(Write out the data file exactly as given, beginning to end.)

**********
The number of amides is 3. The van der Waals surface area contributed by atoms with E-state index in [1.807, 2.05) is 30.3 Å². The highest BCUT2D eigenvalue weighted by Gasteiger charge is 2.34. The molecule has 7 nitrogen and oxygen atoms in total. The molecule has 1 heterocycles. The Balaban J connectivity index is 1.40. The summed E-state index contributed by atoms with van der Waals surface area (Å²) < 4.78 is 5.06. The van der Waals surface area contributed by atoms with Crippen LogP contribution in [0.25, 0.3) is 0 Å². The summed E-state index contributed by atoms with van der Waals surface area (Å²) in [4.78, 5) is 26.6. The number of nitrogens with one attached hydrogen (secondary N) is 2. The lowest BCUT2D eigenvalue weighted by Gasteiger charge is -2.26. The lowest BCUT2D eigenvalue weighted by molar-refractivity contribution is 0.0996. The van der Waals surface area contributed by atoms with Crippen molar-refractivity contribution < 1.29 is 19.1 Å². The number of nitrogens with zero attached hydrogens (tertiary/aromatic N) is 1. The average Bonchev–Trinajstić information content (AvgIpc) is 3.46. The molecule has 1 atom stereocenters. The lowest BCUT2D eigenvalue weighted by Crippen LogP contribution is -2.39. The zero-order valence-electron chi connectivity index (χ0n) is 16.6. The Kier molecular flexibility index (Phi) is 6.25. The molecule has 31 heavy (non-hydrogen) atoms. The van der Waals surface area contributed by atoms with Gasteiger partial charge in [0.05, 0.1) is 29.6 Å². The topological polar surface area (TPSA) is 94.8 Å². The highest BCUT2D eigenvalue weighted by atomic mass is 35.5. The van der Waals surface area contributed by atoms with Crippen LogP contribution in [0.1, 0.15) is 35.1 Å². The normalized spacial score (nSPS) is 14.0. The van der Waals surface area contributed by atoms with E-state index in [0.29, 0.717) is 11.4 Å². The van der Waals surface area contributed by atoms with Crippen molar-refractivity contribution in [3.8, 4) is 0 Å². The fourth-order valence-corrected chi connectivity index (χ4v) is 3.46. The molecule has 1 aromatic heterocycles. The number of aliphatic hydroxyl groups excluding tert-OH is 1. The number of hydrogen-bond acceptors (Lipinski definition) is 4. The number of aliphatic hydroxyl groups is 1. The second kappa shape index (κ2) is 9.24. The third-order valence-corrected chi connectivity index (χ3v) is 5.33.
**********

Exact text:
The number of amides is 3. The van der Waals surface area contributed by atoms with E-state index in [1.807, 2.05) is 30.3 Å². The highest BCUT2D eigenvalue weighted by Gasteiger charge is 2.34. The molecule has 7 nitrogen and oxygen atoms in total. The molecule has 1 heterocycles. The Balaban J connectivity index is 1.40. The summed E-state index contributed by atoms with van der Waals surface area (Å²) < 4.78 is 5.06. The van der Waals surface area contributed by atoms with Crippen LogP contribution in [0.25, 0.3) is 0 Å². The summed E-state index contributed by atoms with van der Waals surface area (Å²) in [4.78, 5) is 26.6. The number of nitrogens with one attached hydrogen (secondary N) is 2. The lowest BCUT2D eigenvalue weighted by Gasteiger charge is -2.26. The lowest BCUT2D eigenvalue weighted by molar-refractivity contribution is 0.0996. The van der Waals surface area contributed by atoms with Crippen molar-refractivity contribution < 1.29 is 19.1 Å². The number of nitrogens with zero attached hydrogens (tertiary/aromatic N) is 1. The average Bonchev–Trinajstić information content (AvgIpc) is 3.46. The molecule has 1 atom stereocenters. The lowest BCUT2D eigenvalue weighted by Crippen LogP contribution is -2.39. The zero-order valence-electron chi connectivity index (χ0n) is 16.6. The Kier molecular flexibility index (Phi) is 6.25. The molecule has 31 heavy (non-hydrogen) atoms. The van der Waals surface area contributed by atoms with Gasteiger partial charge in [0.05, 0.1) is 29.6 Å². The topological polar surface area (TPSA) is 94.8 Å². The highest BCUT2D eigenvalue weighted by atomic mass is 35.5. The van der Waals surface area contributed by atoms with Crippen LogP contribution in [0.1, 0.15) is 35.1 Å². The normalized spacial score (nSPS) is 14.0. The van der Waals surface area contributed by atoms with E-state index in [0.29, 0.717) is 11.4 Å². The van der Waals surface area contributed by atoms with Crippen molar-refractivity contribution in [3.8, 4) is 0 Å². The fourth-order valence-corrected chi connectivity index (χ4v) is 3.46. The molecule has 1 aromatic heterocycles. The number of aliphatic hydroxyl groups excluding tert-OH is 1. The number of hydrogen-bond acceptors (Lipinski definition) is 4. The number of aliphatic hydroxyl groups is 1. The second kappa shape index (κ2) is 9.24. The third-order valence-corrected chi connectivity index (χ3v) is 5.33.